Travelling Blind: At the Airport

Updated: Jul 21

This guidance is based on our own experience at airports. We cannot guarantee that all airports and airport staff will act in the same way.


The thought of going on a plane is daunting enough when you can see. The whole going on holiday experience is very exciting: going on an adventure, taking in new cultures, eating delicious foods and building memories with friends and family. But for people with disabilities, it can be a daunting and anxious time. This post intends to guide you through the stages of the airport experience.

Check-in

Checking in and trying to absorb the information given to you is daunting. You have to remember your gate, your seat number, your boarding time... while in the back of your head you’re thinking I have to get from here to the departure lounge. I have to navigate my way through all these people. That’s when the anxiety and apprehension set in. The reality that you are really doing this... and you can do this.


Before checking in, it may be a good idea to take a photo of your luggage so that airport assistance at your arrival destination can help you locate it.


At check-in, if you haven’t already asked for assistance when making your booking, you can ask for it at the check-in desk to help you all the way through to boarding your plane. They’ll provide you with a special assistance lanyard, which makes going through security a lot easier.


Checking in will include being asked questions about where you are flying to, if you are checking in any bags, and handing over passport/ID. Once you have checked-in your bag, they will provide you with a boarding pass, circling the boarding time, seat number and gate (if this is available). If this information is not yet available, you will need to check the screens in the departure lounge, which we will discuss shortly!


Once you have received all your documents and checked-in your bags, you will need to go to security. If you have not asked for assistance, it is a good idea to ask at check-in where security is. They can then point you in the right direction for you to begin your airport experience.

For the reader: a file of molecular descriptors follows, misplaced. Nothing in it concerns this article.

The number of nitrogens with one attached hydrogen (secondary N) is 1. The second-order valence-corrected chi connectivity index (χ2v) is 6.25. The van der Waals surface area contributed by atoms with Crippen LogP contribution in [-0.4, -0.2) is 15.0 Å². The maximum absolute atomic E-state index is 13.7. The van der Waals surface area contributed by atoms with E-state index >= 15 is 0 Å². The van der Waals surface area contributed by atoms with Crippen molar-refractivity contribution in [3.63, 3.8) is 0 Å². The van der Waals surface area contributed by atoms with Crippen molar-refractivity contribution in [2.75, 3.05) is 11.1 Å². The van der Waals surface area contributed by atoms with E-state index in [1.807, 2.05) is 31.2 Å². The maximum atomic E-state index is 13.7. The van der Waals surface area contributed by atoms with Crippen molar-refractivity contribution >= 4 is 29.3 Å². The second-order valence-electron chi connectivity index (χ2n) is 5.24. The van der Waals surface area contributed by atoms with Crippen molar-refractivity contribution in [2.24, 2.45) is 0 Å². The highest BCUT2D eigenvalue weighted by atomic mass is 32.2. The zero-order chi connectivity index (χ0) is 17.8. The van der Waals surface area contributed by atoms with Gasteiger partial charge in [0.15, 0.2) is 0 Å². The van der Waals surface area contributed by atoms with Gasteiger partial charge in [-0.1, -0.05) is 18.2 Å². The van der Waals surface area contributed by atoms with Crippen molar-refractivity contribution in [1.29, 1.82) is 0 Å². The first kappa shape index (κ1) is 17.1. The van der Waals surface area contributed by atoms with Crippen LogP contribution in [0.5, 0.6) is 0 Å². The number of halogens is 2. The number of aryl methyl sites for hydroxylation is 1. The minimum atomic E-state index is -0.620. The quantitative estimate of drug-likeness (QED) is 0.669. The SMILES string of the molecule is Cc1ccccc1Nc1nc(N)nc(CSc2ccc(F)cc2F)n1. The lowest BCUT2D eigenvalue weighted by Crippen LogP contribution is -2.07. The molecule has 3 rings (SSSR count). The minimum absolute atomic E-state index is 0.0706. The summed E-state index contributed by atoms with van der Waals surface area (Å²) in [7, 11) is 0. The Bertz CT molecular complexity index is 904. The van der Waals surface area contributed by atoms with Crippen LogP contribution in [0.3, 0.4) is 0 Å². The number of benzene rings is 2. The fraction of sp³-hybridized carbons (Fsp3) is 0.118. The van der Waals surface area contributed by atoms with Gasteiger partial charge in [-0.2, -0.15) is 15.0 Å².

If you have a family member or friend dropping you off at the airport, they are allowed to escort you through until you reach security. They will be required to leave at security if they are without a boarding pass.

Security

At some airports, you will reach a security gate which requires you to scan the bar code or QR code found on your boarding pass. These are usually very temperamental, and so there are always a few people, disabled or not, who ask for help with scanning their boarding passes to be let through.


Where you have asked for assistance or your disability is visible, they will direct you to a special assistance line (if the airport has one). This can often be beneficial as the line is usually shorter and staff are more informative about how they will approach your needs and aid you through the process.


Some airports do not have these special assistance lines, so we recommend telling the person who helps pack the bags onto the conveyor that you have a disability. They should communicate this with the staff member that works on the detector. We have found that we usually have to put the white cane through with our bags. A staff member will support you by guiding you in and out of the scanner and then escort you to your belongings once they’ve been checked.


Departure Lounge

The departure lounge will be a different layout at every airport. For most, they consist of a few restaurants, a few shops, toilets, currency exchanges, airline lounges, and a lot of open seating. The whole area is often surrounded by departure boards containing a list of all flights. It includes the airline, destination, flight number, departure time, and gate. They are always listed in ascending departure time – the 11:25 flight will be listed above the 11:45 flight. If you are unable to see the departure boards, you can ask someone at the information point in the departure lounge, who can point you in the direction of the gate. We also recommend taking a photo of the departure board and zooming in on your phone (especially if you have a terrible memory).


You’ll usually have some spare time to spend in the departure lounge, especially if you’re like us and get there ridiculously early. Take this time to calm down and relax, grab some food, and maybe do a little shopping!

We will be doing a part-two post on getting from the departure lounge to your plane seat. Watch this space.

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